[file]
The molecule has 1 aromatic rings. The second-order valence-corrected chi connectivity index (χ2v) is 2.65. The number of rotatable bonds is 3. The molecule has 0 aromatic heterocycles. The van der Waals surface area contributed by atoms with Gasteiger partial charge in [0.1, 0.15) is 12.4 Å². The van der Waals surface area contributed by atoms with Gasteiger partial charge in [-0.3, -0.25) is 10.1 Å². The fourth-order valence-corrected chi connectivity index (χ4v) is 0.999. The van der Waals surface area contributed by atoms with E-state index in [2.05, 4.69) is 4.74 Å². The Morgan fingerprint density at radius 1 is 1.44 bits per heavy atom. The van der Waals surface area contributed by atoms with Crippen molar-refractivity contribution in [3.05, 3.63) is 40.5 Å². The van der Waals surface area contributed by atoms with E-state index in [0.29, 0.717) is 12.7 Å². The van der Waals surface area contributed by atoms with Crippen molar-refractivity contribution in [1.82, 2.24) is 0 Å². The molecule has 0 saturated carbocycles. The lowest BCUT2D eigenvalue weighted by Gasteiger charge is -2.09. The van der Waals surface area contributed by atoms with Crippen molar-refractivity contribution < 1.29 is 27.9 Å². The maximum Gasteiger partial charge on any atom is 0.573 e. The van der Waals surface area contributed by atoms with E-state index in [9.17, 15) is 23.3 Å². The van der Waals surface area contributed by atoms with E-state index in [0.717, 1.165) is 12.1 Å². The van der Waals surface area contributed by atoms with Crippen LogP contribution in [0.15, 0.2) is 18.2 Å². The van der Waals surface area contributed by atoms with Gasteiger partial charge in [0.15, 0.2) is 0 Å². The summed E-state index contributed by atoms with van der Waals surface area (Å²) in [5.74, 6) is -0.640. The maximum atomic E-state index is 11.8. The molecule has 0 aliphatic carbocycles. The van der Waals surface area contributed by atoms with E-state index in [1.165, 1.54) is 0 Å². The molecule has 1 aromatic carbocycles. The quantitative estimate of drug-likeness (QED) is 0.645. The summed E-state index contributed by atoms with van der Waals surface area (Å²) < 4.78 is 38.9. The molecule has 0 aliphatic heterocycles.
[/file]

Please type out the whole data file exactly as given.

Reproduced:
The molecule has 1 aromatic rings. The second-order valence-corrected chi connectivity index (χ2v) is 2.65. The number of rotatable bonds is 3. The molecule has 0 aromatic heterocycles. The van der Waals surface area contributed by atoms with Gasteiger partial charge in [0.1, 0.15) is 12.4 Å². The van der Waals surface area contributed by atoms with Gasteiger partial charge in [-0.3, -0.25) is 10.1 Å². The fourth-order valence-corrected chi connectivity index (χ4v) is 0.999. The van der Waals surface area contributed by atoms with E-state index in [2.05, 4.69) is 4.74 Å². The Morgan fingerprint density at radius 1 is 1.44 bits per heavy atom. The van der Waals surface area contributed by atoms with Crippen molar-refractivity contribution in [3.05, 3.63) is 40.5 Å². The van der Waals surface area contributed by atoms with E-state index in [0.29, 0.717) is 12.7 Å². The van der Waals surface area contributed by atoms with Crippen molar-refractivity contribution in [1.82, 2.24) is 0 Å². The molecule has 0 saturated carbocycles. The lowest BCUT2D eigenvalue weighted by Gasteiger charge is -2.09. The van der Waals surface area contributed by atoms with Crippen molar-refractivity contribution < 1.29 is 27.9 Å². The maximum Gasteiger partial charge on any atom is 0.573 e. The van der Waals surface area contributed by atoms with E-state index in [9.17, 15) is 23.3 Å². The van der Waals surface area contributed by atoms with E-state index in [0.717, 1.165) is 12.1 Å². The van der Waals surface area contributed by atoms with Crippen LogP contribution in [0.15, 0.2) is 18.2 Å². The van der Waals surface area contributed by atoms with Gasteiger partial charge in [0.15, 0.2) is 0 Å². The summed E-state index contributed by atoms with van der Waals surface area (Å²) in [5.74, 6) is -0.640. The maximum atomic E-state index is 11.8. The molecule has 0 aliphatic carbocycles. The van der Waals surface area contributed by atoms with E-state index in [1.165, 1.54) is 0 Å². The molecule has 1 aromatic carbocycles. The quantitative estimate of drug-likeness (QED) is 0.645. The summed E-state index contributed by atoms with van der Waals surface area (Å²) < 4.78 is 38.9. The molecule has 0 aliphatic heterocycles.